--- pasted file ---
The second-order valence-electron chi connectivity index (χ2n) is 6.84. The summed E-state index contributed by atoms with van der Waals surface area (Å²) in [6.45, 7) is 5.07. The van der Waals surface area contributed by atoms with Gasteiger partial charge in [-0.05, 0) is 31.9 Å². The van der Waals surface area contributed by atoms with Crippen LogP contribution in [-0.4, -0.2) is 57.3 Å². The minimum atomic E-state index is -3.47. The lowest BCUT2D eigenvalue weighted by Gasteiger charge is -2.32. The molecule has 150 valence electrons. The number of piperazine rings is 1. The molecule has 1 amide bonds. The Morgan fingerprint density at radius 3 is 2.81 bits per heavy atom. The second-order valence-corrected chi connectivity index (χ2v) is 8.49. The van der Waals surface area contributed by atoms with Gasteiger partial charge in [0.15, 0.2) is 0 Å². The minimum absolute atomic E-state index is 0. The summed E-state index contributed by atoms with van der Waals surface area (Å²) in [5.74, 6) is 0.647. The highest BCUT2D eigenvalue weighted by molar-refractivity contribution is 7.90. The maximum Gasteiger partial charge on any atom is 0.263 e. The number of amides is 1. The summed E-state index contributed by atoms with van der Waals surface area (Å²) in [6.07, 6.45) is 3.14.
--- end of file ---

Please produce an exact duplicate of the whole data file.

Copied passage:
The second-order valence-electron chi connectivity index (χ2n) is 6.84. The summed E-state index contributed by atoms with van der Waals surface area (Å²) in [6.45, 7) is 5.07. The van der Waals surface area contributed by atoms with Gasteiger partial charge in [-0.05, 0) is 31.9 Å². The van der Waals surface area contributed by atoms with Crippen LogP contribution in [-0.4, -0.2) is 57.3 Å². The minimum atomic E-state index is -3.47. The lowest BCUT2D eigenvalue weighted by Gasteiger charge is -2.32. The molecule has 150 valence electrons. The number of piperazine rings is 1. The molecule has 1 amide bonds. The Morgan fingerprint density at radius 3 is 2.81 bits per heavy atom. The second-order valence-corrected chi connectivity index (χ2v) is 8.49. The van der Waals surface area contributed by atoms with Gasteiger partial charge in [0.15, 0.2) is 0 Å². The minimum absolute atomic E-state index is 0. The summed E-state index contributed by atoms with van der Waals surface area (Å²) in [5.74, 6) is 0.647. The highest BCUT2D eigenvalue weighted by molar-refractivity contribution is 7.90. The maximum Gasteiger partial charge on any atom is 0.263 e. The number of amides is 1. The summed E-state index contributed by atoms with van der Waals surface area (Å²) in [6.07, 6.45) is 3.14.